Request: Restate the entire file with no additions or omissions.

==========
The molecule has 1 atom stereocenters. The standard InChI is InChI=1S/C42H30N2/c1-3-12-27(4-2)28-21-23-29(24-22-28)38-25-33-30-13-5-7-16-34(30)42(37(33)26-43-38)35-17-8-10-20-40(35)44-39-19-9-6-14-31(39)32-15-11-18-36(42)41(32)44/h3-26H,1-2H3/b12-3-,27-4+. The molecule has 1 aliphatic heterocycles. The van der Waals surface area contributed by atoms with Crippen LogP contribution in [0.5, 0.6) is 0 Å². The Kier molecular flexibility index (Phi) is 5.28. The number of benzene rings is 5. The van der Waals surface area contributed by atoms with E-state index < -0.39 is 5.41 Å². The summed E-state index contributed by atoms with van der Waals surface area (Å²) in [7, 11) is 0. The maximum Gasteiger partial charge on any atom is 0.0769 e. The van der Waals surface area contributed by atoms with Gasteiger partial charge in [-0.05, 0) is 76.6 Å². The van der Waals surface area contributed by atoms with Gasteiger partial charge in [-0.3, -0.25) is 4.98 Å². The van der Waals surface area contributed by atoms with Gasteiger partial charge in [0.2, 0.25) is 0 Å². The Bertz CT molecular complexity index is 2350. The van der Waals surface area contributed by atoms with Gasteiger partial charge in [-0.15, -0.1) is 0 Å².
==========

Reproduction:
The molecule has 1 atom stereocenters. The standard InChI is InChI=1S/C42H30N2/c1-3-12-27(4-2)28-21-23-29(24-22-28)38-25-33-30-13-5-7-16-34(30)42(37(33)26-43-38)35-17-8-10-20-40(35)44-39-19-9-6-14-31(39)32-15-11-18-36(42)41(32)44/h3-26H,1-2H3/b12-3-,27-4+. The molecule has 1 aliphatic heterocycles. The van der Waals surface area contributed by atoms with Crippen LogP contribution in [0.5, 0.6) is 0 Å². The Kier molecular flexibility index (Phi) is 5.28. The number of benzene rings is 5. The van der Waals surface area contributed by atoms with E-state index < -0.39 is 5.41 Å². The summed E-state index contributed by atoms with van der Waals surface area (Å²) in [7, 11) is 0. The maximum Gasteiger partial charge on any atom is 0.0769 e. The van der Waals surface area contributed by atoms with Gasteiger partial charge in [-0.05, 0) is 76.6 Å². The van der Waals surface area contributed by atoms with Gasteiger partial charge in [-0.3, -0.25) is 4.98 Å². The van der Waals surface area contributed by atoms with Gasteiger partial charge in [0.2, 0.25) is 0 Å². The Bertz CT molecular complexity index is 2350. The van der Waals surface area contributed by atoms with Gasteiger partial charge in [-0.15, -0.1) is 0 Å².